Bring on the English-major flak, because I’m taking on a literary icon for Wednesday’s blog post! And unlike with Monday’s post, I’m naming her this time around: Virginia Woolf, the early 20th-century writer and stream-of-consciousness writing style pioneer.
Yup, this shining beacon of modernism (don’t worry if you don’t get that reference. It just means you probably weren’t an English major) is coming under my knife today.
Or pen, as it were.
More accurate though that last one might be, it’s not nearly as scary sounding as “knife.” And speaking of scary sounding knives, what’s up with my attacks against other authors this week?
Well, for one thing, I haven’t done it in a while. At least I don’t think I have. Probably not? That is to say, not on any Innovative Editing blog posts anyway.
But that aside, it’s not like I woke up on Monday with ill intent in my heart. I didn’t rub my hands with glee and say to myself, “This shall be the week! The week where I make myself look like a fellow-author-attacking literary critic and a not-very-pleasant person in general!”
If anything, I was pretty jazzed about starting out a new daily schedule I’ve devised – which is going great so far, by the way. However, I really, really, really wanted to vent a little about how bad that American Revolution novel I bought really is. And then my original idea for today’s blog post fell through, leading me to scroll through my list of other potential blog post topics… only to fixate on the entry that said “stream of consciousness.”
Speaking of stream of consciousness, if you’re wondering what kind of crazy ramble this blog post is, and/or you’re judging me as a writer and editor, I completely understand. But there is a point to all of this. I promise. Just bear with me a little longer.
Don’t ask me why I put “stream of consciousness” on my potential blog post topics list in the first place. Just suffice it to say that it was one of the possibilities, right up there with a bunch of other stuff based on references from books my older sister stole from me months ago and hasn’t given back.
Oh, and just for the record, I had my married younger sister – who’s much less of a reading critic than me – check out one of the scenes (a DID, to be precise) in that American Revolution novel, and she was too mortified to read more than the first few paragraphs.
I now feel totally justified in my bad opinion of that book.
But back to Virginia Woolf and that stream-of-consciousness writing style. In 1962, a decent two decades after this writer died, a playwright named Edward Albee wrote a script called Who’s Afraid of Virginia Woolf? I’ve never seen or read it before, so I can’t tell you what it’s about (except that I don’t think it has much to do with Virginia Woolf). But I do have an immediate answer to that question of a title.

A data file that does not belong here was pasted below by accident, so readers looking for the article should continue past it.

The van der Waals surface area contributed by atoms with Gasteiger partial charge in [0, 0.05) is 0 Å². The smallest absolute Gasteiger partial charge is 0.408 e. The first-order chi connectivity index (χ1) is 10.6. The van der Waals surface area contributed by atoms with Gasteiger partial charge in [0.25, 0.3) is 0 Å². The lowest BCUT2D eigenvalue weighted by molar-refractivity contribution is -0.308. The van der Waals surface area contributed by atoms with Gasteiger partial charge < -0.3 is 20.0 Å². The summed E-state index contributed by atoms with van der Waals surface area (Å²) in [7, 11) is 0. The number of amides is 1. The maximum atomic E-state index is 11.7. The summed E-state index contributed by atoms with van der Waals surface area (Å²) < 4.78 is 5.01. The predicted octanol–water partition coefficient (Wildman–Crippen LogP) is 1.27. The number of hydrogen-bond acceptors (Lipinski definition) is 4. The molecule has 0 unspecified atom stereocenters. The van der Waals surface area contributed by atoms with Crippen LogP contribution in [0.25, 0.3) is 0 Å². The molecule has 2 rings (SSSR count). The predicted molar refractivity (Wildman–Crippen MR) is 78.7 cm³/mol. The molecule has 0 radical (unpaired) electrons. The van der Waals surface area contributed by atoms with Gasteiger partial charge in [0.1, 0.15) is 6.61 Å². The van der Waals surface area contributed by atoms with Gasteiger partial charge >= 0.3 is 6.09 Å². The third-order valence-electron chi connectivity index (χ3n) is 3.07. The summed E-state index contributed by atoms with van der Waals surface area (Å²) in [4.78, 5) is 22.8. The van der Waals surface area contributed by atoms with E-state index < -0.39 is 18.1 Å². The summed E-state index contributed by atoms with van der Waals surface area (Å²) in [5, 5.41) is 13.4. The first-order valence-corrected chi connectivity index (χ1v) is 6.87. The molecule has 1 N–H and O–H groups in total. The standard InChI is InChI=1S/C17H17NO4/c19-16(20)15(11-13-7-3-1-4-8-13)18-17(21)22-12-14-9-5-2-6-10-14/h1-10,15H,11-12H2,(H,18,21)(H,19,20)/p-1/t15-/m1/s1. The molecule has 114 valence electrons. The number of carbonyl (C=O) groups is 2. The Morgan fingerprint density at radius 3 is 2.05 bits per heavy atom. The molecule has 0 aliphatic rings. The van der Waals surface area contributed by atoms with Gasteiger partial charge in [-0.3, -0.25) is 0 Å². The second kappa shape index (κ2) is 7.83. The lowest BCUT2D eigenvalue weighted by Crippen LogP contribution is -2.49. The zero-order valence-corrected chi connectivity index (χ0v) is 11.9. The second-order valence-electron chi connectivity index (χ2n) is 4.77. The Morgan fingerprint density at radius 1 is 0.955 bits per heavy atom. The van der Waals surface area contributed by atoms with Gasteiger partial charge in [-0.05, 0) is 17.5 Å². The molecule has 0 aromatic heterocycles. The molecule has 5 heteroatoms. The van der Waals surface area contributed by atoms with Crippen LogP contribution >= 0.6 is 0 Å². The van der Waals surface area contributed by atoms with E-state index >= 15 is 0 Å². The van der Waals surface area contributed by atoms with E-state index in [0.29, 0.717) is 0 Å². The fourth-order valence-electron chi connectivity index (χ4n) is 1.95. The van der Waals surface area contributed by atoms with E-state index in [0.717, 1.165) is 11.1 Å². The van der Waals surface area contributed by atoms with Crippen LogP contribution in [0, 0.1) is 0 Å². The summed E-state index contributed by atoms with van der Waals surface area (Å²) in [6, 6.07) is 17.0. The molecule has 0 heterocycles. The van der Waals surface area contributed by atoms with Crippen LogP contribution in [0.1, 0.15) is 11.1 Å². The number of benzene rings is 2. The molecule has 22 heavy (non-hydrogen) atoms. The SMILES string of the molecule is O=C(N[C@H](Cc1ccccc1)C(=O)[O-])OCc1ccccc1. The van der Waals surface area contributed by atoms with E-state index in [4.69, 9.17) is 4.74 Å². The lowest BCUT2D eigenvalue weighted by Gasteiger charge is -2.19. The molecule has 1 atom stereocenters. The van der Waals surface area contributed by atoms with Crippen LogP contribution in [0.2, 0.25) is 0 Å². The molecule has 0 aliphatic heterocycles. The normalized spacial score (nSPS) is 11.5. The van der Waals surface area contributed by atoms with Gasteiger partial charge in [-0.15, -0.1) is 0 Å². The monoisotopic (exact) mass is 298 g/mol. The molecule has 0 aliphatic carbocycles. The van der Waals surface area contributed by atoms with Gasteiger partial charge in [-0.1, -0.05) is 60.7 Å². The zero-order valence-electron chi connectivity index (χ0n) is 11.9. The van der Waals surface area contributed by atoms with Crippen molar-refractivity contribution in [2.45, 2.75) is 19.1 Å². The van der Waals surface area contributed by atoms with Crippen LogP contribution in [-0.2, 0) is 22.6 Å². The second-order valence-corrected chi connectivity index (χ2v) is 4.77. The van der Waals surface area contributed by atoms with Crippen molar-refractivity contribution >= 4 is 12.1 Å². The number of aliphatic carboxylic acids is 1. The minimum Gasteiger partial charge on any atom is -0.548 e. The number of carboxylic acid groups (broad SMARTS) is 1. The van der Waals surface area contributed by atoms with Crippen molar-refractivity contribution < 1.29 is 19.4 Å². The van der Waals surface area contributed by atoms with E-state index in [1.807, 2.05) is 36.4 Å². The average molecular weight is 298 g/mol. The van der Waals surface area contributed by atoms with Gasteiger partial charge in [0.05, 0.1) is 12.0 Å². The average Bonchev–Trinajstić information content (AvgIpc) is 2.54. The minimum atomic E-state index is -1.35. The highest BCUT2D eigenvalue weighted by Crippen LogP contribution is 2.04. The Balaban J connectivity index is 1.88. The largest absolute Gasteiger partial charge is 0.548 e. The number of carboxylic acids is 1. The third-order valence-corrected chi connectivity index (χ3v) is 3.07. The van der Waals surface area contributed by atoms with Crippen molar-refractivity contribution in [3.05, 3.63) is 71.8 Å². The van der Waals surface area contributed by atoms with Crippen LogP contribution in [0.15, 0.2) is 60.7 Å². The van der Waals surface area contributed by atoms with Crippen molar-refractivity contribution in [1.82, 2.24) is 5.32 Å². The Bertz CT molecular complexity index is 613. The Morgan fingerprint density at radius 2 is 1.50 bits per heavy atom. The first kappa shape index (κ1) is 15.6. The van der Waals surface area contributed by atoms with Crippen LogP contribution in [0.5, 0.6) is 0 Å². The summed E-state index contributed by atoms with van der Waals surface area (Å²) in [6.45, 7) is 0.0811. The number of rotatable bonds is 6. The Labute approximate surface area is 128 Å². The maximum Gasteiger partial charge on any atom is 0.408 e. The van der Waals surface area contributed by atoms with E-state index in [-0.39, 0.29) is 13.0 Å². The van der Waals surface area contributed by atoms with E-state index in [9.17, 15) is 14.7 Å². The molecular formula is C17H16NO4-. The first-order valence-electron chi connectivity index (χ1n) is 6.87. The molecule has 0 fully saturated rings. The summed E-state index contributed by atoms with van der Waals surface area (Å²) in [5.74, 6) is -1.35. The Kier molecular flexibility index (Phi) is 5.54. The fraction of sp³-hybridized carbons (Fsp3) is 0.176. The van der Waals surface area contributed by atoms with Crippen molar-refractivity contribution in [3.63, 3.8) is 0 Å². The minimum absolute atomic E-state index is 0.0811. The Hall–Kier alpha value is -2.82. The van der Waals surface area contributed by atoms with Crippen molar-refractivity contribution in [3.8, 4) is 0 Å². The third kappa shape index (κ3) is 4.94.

Nobody that I know of.
From what I remember of her, Virginia Woolf was not a scary writer. She’s just a convoluted one that English majors are forced to read in their feminist writers courses or modernism-centered literature classes. For me, it was the latter, and I distinctly remember being bored out of my mind even if I don’t remember much else.
See, here’s the thing about stream of consciousness. It intentionally bounces from one thought to the next since it’s supposed to be modeled after the inner workings of a person’s mind. Therefore, there’s no real need to be linear. No strict story timeline to follow. The writer simply writes how he or she thinks, complete with all the typical distractions and bunny trails our minds tend to take.
Really, this whole blog post is stream-of-consciousness. Which may or may not work for you, depending on your reading preferences. Maybe you like it. Maybe you hate it.
But even if you think it’s extremely engaging (in which case, you’re welcome), take this question into consideration…
This is a mere blog post. It’s less than 1,000 words. Not even 900, actually.
Would you still be so delightfully entertained if I went on like this for another 70,000 words, hopping onto one thought, then turning to something vaguely related, only to be sidetracked once again by something different before returning to that first hoppy thought again?
Believe me when I say that there’s a major difference between a stream-of-consciousness blog post and a stream-of-consciousness novel. 70,000 words of difference, to be precise. And if you don’t know what in the world I’m talking about, go read To the Lighthouse by Virginia Woolf.
Then come back and tell me you still like the style.
All of this is to say that, when you’re writing a novel, if you want to be known as an author who made money rather than an author who, sure, made the literary annals but now bores college students everywhere to tears – then display a good grasp of where your story’s going at every point possible.
Forget stream of consciousness. Forget being English-major artsy. And certainly forget Virginia Woolf – who, just for the record, nobody’s afraid of. They just don’t like her very much.